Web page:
Institute for War and Peace Reporting | Giving Voice, Driving Change

Putting Policy Before Personality in Iraq

There’s a need to build a national consensus over issues that are important for the Iraqi voter over next four years.
By Hiwa Osman

Hiwa Osman

Hiwa Osman
IWPR’s senior media adviser in Iraq

It seems the new Iraqi state still has some way to go before the interests of the public are put above those of its leaders.

There does not seem to be any sense of urgency among the leaders in Baghdad to settle the ongoing saga of who is going to form the next government, despite United States vice president Joseph Biden’s recent statement affirming his country’s determination to withdraw most of its troop after two months.

The March election proved that politics in our society is still very much polarised and personalised. No one managed to get enough seats to form a majority government.

The attempted alliances, the talks over forming new blocs and the dispute over the results are all centered around the issue of who should lead the country.

They do not address the questions the electorate is most interested in – how will the next government work, and what will it do.

The partisan divisions and personality politics that flourish in Iraq have caused the delay in forming the government. Almost three months have elapsed and we still do not seem to be any closer to having a new administration.

With every day that passes, the electorate is losing faith in representatives it recently elected to office.

While these representatives fight over who is to be the next premier, they could also work towards bringing the views of the people to the foreground.

This could be done by seeking to build a national consensus over the issues that are important for the Iraqi voter over the next four years.

A team of elected representatives who are not seeking cabinet posts could get together to produce a national charter that sets the roadmap for the country over the next four years. It can also serve as the political programme for the next government.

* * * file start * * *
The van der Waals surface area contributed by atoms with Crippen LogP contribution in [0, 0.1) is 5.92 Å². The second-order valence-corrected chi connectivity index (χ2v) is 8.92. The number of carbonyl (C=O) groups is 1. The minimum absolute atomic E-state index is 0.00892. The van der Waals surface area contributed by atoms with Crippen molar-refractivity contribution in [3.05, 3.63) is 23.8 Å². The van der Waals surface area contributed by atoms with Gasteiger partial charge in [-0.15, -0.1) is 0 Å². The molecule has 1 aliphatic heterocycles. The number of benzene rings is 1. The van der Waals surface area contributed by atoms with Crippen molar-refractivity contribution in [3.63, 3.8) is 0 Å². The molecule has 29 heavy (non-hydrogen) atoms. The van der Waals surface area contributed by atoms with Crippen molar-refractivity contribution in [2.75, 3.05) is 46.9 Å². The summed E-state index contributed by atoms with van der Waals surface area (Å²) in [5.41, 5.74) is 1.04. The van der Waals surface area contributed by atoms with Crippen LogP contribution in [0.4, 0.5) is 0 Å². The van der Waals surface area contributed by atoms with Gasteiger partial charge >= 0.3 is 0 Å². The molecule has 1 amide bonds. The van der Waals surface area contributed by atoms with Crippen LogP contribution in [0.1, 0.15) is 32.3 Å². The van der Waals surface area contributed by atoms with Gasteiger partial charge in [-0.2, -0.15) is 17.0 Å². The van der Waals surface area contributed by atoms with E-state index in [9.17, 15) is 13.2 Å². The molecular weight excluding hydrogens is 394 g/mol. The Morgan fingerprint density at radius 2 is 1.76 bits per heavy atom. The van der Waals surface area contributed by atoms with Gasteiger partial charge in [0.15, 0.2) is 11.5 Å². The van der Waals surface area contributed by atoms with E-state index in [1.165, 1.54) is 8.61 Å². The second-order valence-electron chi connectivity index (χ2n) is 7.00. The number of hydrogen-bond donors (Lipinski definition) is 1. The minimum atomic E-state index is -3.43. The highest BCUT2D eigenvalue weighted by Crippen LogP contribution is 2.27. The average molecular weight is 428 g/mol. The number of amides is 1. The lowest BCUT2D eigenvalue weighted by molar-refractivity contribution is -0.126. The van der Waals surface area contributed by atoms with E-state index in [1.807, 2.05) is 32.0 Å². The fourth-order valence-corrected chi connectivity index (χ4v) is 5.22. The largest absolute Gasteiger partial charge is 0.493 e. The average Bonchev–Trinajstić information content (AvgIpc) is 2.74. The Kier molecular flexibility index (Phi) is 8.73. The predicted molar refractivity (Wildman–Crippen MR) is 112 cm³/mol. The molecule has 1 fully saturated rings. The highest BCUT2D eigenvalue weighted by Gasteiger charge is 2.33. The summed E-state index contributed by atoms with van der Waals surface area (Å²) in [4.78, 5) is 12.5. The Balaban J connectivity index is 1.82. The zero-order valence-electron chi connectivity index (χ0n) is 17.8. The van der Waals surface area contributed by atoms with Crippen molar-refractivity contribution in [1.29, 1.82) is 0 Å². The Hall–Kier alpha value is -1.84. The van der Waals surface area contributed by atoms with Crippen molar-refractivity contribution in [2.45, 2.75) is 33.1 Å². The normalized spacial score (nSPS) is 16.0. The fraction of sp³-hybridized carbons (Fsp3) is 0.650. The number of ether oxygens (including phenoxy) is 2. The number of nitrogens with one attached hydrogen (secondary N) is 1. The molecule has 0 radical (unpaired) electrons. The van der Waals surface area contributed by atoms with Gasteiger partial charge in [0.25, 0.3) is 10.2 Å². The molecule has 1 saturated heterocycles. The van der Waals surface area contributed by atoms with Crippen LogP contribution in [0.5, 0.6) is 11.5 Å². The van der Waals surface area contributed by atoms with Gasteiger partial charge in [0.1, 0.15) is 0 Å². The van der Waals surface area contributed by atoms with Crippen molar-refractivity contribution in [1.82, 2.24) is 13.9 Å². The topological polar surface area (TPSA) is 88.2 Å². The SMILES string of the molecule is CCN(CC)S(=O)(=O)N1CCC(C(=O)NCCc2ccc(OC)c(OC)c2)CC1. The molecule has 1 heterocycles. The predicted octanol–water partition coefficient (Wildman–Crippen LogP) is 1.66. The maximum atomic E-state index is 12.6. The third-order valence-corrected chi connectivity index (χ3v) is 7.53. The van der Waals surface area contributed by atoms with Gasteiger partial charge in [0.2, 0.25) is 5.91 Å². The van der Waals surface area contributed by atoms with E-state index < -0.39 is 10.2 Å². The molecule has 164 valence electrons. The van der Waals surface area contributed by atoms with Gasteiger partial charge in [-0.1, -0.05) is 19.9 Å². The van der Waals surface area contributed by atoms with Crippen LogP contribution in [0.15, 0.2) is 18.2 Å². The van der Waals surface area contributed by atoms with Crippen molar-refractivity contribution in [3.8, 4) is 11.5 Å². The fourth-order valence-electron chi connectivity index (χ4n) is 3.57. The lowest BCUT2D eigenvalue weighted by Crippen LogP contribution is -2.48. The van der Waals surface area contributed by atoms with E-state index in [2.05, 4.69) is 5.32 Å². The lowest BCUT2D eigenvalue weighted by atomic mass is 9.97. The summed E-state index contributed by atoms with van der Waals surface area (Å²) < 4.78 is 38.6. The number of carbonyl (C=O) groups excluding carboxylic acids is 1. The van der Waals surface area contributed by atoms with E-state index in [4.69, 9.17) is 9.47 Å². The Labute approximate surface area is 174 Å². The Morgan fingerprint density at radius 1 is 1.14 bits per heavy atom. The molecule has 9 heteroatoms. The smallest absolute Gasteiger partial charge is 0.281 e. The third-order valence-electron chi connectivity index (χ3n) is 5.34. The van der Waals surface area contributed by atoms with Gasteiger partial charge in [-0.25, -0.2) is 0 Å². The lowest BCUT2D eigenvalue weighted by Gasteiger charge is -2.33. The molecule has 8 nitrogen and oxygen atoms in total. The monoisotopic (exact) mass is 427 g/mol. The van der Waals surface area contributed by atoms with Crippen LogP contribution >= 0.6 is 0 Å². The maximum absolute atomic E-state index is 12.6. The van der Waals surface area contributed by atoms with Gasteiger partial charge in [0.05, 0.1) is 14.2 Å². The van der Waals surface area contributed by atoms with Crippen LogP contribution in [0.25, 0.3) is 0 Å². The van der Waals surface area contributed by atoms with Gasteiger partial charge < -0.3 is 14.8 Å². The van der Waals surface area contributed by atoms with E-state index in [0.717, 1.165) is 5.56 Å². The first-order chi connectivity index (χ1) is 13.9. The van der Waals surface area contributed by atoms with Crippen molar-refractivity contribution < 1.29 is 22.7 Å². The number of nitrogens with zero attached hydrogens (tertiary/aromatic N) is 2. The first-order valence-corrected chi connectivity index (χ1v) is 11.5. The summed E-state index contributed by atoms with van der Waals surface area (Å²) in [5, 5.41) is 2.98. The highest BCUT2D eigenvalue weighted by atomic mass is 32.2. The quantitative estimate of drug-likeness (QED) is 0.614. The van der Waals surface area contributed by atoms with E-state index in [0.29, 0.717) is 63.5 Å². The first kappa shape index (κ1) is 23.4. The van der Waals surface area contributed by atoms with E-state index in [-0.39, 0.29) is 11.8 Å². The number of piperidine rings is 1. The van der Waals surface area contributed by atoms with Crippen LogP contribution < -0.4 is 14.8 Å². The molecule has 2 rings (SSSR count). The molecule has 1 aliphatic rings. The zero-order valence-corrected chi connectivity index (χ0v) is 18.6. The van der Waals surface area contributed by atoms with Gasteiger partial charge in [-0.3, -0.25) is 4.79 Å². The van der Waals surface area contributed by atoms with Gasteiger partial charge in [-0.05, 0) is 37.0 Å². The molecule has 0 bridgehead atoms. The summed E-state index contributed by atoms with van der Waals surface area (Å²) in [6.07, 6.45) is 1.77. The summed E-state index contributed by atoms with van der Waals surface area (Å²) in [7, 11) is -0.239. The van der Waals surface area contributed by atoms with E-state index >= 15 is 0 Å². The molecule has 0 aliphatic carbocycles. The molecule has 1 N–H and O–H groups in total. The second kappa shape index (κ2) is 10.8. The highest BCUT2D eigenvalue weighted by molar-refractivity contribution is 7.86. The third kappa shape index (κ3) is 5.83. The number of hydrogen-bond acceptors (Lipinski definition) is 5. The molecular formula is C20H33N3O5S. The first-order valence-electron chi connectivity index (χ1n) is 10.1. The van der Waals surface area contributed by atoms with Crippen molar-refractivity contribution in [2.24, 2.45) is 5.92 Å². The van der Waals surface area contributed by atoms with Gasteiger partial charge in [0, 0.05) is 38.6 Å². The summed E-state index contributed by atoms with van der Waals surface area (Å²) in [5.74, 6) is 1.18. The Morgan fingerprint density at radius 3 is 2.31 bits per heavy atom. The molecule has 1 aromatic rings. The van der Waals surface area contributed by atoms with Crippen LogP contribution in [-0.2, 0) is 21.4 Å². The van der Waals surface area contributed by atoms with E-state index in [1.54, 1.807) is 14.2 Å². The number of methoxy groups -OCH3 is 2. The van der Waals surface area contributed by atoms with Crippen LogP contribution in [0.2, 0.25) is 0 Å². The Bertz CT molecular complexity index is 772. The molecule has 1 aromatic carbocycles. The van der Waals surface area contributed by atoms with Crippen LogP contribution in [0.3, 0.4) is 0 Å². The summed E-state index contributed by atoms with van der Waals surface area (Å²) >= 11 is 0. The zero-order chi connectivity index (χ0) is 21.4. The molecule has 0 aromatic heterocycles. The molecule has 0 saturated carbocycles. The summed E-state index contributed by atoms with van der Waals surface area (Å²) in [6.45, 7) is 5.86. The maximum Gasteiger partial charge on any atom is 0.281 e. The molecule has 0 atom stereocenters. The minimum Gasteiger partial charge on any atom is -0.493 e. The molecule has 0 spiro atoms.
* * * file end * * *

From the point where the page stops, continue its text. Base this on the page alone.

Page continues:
This would be a step to assure the public that Iraq’s political process is about policy, not personalities.

The charter could address issues on which there is some consensus, ranging from security and national reconciliation to public services and good governance; from guaranteeing democratic rights and freedoms to economic prosperity and transparency.

The longer the current uncertainty continues, the more divided society will become and the less room there will be for a common platform that all Iraqis can agree on.

The longer it takes to name a prime minister, the more external interference is allowed in the country’s affairs, making the choice of leader less representative of Iraqi interests.

Putting the Iraqi people’s representatives in one room to agree on a common platform for the country would contribute greatly to reducing the differences between them. It would give the people a clearer vision as to what the next government should do for them.

A national charter would in effect be an important cornerstone for national consensus over the next four years. It would be an important step away from the polarisation and personalisation that Iraqi politics is seeing now.

It would also reduce the amount of opposition to the next premier by blocs that would not take part in government. The argument would be that although they did not nominate him, they had a say in drafting his job description.

If such a charter is not drafted for the next government, there is a risk that whoever is leading the country will have to make up the steps as they go along, especially when it comes to the first challenge – handling the withdrawal of the US forces that Biden has promised.

Hiwa Osman is IWPR’s country director in Iraq.

The views expressed in this article are not necessarily the views of IWPR.

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